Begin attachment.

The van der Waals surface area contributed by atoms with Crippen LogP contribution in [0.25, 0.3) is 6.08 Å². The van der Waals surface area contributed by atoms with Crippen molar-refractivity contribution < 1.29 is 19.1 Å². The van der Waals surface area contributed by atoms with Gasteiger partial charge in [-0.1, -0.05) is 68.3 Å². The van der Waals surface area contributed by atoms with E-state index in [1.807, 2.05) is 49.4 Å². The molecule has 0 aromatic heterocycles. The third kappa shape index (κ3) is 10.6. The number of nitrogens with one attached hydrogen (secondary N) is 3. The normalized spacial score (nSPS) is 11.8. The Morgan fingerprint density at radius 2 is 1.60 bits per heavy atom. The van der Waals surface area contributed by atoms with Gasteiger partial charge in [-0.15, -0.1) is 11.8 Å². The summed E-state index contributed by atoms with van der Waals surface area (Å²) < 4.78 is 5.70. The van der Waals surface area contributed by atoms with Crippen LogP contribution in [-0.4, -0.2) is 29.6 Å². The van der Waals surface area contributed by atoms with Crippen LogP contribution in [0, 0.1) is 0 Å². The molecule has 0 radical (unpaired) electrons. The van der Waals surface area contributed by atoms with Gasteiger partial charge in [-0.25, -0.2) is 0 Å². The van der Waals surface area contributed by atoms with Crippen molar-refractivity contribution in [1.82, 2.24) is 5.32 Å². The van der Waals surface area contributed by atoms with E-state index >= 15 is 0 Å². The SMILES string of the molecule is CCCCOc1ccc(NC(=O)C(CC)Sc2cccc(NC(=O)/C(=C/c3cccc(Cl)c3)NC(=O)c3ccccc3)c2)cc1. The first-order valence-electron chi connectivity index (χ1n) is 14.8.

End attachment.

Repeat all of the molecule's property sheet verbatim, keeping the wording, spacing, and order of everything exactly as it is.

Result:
The van der Waals surface area contributed by atoms with Crippen LogP contribution in [0.25, 0.3) is 6.08 Å². The van der Waals surface area contributed by atoms with Crippen molar-refractivity contribution < 1.29 is 19.1 Å². The van der Waals surface area contributed by atoms with Gasteiger partial charge in [-0.1, -0.05) is 68.3 Å². The van der Waals surface area contributed by atoms with E-state index in [1.807, 2.05) is 49.4 Å². The molecule has 0 aromatic heterocycles. The third kappa shape index (κ3) is 10.6. The number of nitrogens with one attached hydrogen (secondary N) is 3. The normalized spacial score (nSPS) is 11.8. The Morgan fingerprint density at radius 2 is 1.60 bits per heavy atom. The van der Waals surface area contributed by atoms with Gasteiger partial charge in [-0.15, -0.1) is 11.8 Å². The summed E-state index contributed by atoms with van der Waals surface area (Å²) < 4.78 is 5.70. The van der Waals surface area contributed by atoms with Crippen LogP contribution in [-0.4, -0.2) is 29.6 Å². The van der Waals surface area contributed by atoms with Crippen LogP contribution in [0, 0.1) is 0 Å². The molecule has 0 radical (unpaired) electrons. The van der Waals surface area contributed by atoms with Gasteiger partial charge in [-0.25, -0.2) is 0 Å². The van der Waals surface area contributed by atoms with Crippen molar-refractivity contribution in [1.82, 2.24) is 5.32 Å². The van der Waals surface area contributed by atoms with E-state index >= 15 is 0 Å². The SMILES string of the molecule is CCCCOc1ccc(NC(=O)C(CC)Sc2cccc(NC(=O)/C(=C/c3cccc(Cl)c3)NC(=O)c3ccccc3)c2)cc1. The first-order valence-electron chi connectivity index (χ1n) is 14.8.